Luke Crowcroft answered cries to get serious about boxing as he beat fighting funnyman Jody Meikle at the Dome on Friday night.
In fact, the 19-year-old was the only one in the room who managed to keep a straight face as journeyman Meikle moved up a notch his usual distraction tactics during the bout.
These two fighters provided a great contrast to each other – Meikle taking part in his 50th bout, making a decent living as an opponent; Crowcroft in his fifth, aiming to make a more than comfortable living as a star.
The Scawthorpe super middleweight has been urged recently by manager Stefy Bull to make sure his potential is filled.
And Bull will have been delighted with his man’s stoney-faced and businesslike response to Meikle’s antics.
Yawning after taking a barrage of shots, lounging on the ropes and taking the time to taunt Crowcroft’s support, ‘The One Man Riot’ somewhat stole the show in his own inimitable way.
But Crowcroft deserves plenty of credit for maintaining his composure throughout the six round contest, ensuring he won at a canter.
He worked the jab well and consistently landed a right hook to the head, never in trouble and never drawn into anything he should not have been.
Crowcroft could not resist a wry smile when Meikle planted a kiss on his forehead during a clinch in the final round.
And he was certainly smiling after referee Michael Alexander’s 60-55 points verdict, a share of a round for Meikle likely given as a 50th fight present.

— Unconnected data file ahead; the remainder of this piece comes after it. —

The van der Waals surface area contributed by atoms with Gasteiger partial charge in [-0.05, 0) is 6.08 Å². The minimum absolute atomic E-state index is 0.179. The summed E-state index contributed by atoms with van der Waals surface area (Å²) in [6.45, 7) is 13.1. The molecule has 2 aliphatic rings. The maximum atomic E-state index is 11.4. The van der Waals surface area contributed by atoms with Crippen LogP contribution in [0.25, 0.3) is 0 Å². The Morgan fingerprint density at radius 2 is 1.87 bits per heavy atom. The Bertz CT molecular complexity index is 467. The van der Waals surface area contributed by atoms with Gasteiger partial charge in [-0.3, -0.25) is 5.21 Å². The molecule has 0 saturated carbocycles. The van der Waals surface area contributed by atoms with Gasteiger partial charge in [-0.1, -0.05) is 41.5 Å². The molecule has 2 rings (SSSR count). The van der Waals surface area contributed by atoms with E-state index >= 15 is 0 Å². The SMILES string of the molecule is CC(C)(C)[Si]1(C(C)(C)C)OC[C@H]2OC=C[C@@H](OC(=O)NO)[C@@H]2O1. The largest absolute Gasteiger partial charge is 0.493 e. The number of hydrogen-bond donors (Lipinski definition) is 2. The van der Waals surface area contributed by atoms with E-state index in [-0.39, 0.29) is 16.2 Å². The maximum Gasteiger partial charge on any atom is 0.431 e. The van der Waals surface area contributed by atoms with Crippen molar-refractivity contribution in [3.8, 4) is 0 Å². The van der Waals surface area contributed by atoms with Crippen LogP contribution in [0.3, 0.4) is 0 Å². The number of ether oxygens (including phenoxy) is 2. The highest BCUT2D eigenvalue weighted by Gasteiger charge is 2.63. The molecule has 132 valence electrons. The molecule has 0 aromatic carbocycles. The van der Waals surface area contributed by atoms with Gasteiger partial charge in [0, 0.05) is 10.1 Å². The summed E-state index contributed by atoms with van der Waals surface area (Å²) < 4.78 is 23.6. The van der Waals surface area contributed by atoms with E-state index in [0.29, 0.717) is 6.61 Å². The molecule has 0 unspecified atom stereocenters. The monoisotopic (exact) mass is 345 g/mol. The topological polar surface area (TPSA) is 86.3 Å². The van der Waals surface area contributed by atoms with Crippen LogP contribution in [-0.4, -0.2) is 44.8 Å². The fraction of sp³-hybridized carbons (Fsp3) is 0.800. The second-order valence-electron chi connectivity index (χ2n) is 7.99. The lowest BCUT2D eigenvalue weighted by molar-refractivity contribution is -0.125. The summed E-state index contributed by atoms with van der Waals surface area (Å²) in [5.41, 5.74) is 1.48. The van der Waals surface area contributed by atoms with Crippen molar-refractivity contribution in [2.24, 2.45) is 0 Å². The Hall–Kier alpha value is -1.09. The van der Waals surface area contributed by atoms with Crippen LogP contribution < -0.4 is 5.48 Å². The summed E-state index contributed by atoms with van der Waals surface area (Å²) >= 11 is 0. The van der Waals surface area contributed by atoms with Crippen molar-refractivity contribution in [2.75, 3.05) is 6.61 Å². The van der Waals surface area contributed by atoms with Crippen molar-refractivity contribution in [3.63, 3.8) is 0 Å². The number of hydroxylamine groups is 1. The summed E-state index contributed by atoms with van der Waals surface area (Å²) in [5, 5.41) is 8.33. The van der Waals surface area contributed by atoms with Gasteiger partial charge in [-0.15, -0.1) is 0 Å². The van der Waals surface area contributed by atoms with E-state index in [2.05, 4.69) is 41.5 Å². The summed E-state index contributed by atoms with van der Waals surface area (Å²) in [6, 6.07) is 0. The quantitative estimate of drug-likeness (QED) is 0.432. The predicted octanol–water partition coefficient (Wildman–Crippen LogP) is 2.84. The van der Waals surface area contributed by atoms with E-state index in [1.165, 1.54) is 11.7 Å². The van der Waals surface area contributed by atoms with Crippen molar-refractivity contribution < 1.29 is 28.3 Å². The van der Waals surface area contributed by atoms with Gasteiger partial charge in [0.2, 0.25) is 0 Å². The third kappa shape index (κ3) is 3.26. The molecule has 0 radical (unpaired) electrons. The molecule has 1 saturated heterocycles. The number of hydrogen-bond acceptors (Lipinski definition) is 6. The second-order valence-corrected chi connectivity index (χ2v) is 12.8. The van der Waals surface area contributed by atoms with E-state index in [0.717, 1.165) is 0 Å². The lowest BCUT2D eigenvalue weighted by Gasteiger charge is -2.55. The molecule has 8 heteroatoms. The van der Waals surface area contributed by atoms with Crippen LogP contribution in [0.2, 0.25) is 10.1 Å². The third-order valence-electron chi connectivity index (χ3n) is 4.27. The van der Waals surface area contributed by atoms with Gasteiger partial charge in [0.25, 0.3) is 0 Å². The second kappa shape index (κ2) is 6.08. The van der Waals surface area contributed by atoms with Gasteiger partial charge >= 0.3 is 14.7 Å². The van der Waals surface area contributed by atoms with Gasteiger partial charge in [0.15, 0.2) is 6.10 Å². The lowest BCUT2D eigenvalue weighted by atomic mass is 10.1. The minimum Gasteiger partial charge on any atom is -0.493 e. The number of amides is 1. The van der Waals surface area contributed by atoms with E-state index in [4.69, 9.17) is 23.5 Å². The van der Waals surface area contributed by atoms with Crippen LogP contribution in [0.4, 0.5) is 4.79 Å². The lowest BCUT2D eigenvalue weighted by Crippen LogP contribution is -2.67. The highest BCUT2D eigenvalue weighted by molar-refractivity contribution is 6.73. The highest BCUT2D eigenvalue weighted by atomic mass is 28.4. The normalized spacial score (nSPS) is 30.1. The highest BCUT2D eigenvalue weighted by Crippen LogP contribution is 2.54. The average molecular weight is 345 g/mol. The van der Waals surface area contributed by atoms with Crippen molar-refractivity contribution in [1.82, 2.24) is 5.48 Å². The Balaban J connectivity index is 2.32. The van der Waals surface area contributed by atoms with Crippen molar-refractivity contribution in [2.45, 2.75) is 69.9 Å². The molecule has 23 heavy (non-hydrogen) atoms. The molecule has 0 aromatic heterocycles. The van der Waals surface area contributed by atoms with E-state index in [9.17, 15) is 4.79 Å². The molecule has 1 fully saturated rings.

Accomplished performances seemed to be the theme of a low key night at the Dome.
Injuries and late opponent withdrawals may have denied a well-spirited crowd bouts featuring Gavin McDonnell, Thomas Harty Jnr and Micky Davies but they were treated to the introduction of another fighter they are likely to be keen to see in the future.
Debutant Aston Jolly looked incredibly comfortable in a professional ring as he earned a 40-37 points win over journeyman Dee Mitchell.
Jolly has plenty of amateur experience but that has not necessarily proved a positive for budding pros.
There were no signs of a difficult transition for the former Doncaster Plantworks fighter.
The light middleweight’s jab consistently pierced Mitchell’s guard, marking him out early as a classy operator and one to watch.
Mitchell landed several low blows over the four rounds but Jolly’s revenge was not sought with overt aggression, just a polished display of boxing.
Lightning would not strike again for Edlington’s John Anthony as he kicked off the night against Irish champion Paddy McDonagh.
Anthony inflicted the only defeat of McDonagh’s nine fight career in April but was well beaten, 59-55 on points this time around.
Predictability was the light heavyweight’s worst enemy as he barrelled in with an overhand right that McDonagh easily telegraphed and consistently countered.
Also on the bill, Rotherham’s Tommy Coward was solid in his 59-56 win over Duane Green while Lincoln’s Bobby Jenkinson stopped Sheffield-based Hungarian Adrian Fuzesi in a cracker.